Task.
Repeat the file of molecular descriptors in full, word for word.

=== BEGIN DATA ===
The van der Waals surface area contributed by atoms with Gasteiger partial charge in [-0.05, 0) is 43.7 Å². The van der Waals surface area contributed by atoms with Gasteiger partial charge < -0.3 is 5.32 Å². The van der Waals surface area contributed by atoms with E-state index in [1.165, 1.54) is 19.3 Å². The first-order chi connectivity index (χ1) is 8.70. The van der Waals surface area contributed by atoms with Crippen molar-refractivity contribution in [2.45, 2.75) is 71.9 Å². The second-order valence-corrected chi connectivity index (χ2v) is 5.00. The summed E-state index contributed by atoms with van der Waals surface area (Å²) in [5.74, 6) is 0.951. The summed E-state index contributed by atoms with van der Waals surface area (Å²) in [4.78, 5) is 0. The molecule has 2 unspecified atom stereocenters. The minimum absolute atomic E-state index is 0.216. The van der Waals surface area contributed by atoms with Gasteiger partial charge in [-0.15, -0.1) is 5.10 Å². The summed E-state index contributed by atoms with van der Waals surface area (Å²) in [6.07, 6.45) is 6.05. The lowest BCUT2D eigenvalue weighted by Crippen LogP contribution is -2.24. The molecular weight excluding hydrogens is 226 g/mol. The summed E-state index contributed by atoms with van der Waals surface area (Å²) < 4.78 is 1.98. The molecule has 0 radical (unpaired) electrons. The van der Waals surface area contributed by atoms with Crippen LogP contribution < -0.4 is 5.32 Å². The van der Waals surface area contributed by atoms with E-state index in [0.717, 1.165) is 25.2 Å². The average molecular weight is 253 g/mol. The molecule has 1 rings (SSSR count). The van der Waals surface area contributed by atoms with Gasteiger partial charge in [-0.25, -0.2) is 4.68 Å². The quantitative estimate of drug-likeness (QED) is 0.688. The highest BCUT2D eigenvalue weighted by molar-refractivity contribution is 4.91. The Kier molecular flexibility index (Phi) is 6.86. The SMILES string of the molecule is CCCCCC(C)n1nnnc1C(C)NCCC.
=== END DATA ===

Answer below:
The van der Waals surface area contributed by atoms with Gasteiger partial charge in [-0.05, 0) is 43.7 Å². The van der Waals surface area contributed by atoms with Gasteiger partial charge < -0.3 is 5.32 Å². The van der Waals surface area contributed by atoms with E-state index in [1.165, 1.54) is 19.3 Å². The first-order chi connectivity index (χ1) is 8.70. The van der Waals surface area contributed by atoms with Crippen molar-refractivity contribution in [2.45, 2.75) is 71.9 Å². The second-order valence-corrected chi connectivity index (χ2v) is 5.00. The summed E-state index contributed by atoms with van der Waals surface area (Å²) in [5.74, 6) is 0.951. The summed E-state index contributed by atoms with van der Waals surface area (Å²) in [4.78, 5) is 0. The molecule has 2 unspecified atom stereocenters. The minimum absolute atomic E-state index is 0.216. The van der Waals surface area contributed by atoms with Gasteiger partial charge in [-0.15, -0.1) is 5.10 Å². The summed E-state index contributed by atoms with van der Waals surface area (Å²) in [6.07, 6.45) is 6.05. The lowest BCUT2D eigenvalue weighted by Crippen LogP contribution is -2.24. The molecular weight excluding hydrogens is 226 g/mol. The summed E-state index contributed by atoms with van der Waals surface area (Å²) < 4.78 is 1.98. The molecule has 0 radical (unpaired) electrons. The van der Waals surface area contributed by atoms with Crippen LogP contribution < -0.4 is 5.32 Å². The van der Waals surface area contributed by atoms with E-state index in [0.717, 1.165) is 25.2 Å². The average molecular weight is 253 g/mol. The molecule has 1 rings (SSSR count). The van der Waals surface area contributed by atoms with Gasteiger partial charge in [-0.25, -0.2) is 4.68 Å². The quantitative estimate of drug-likeness (QED) is 0.688. The highest BCUT2D eigenvalue weighted by molar-refractivity contribution is 4.91. The Kier molecular flexibility index (Phi) is 6.86. The SMILES string of the molecule is CCCCCC(C)n1nnnc1C(C)NCCC.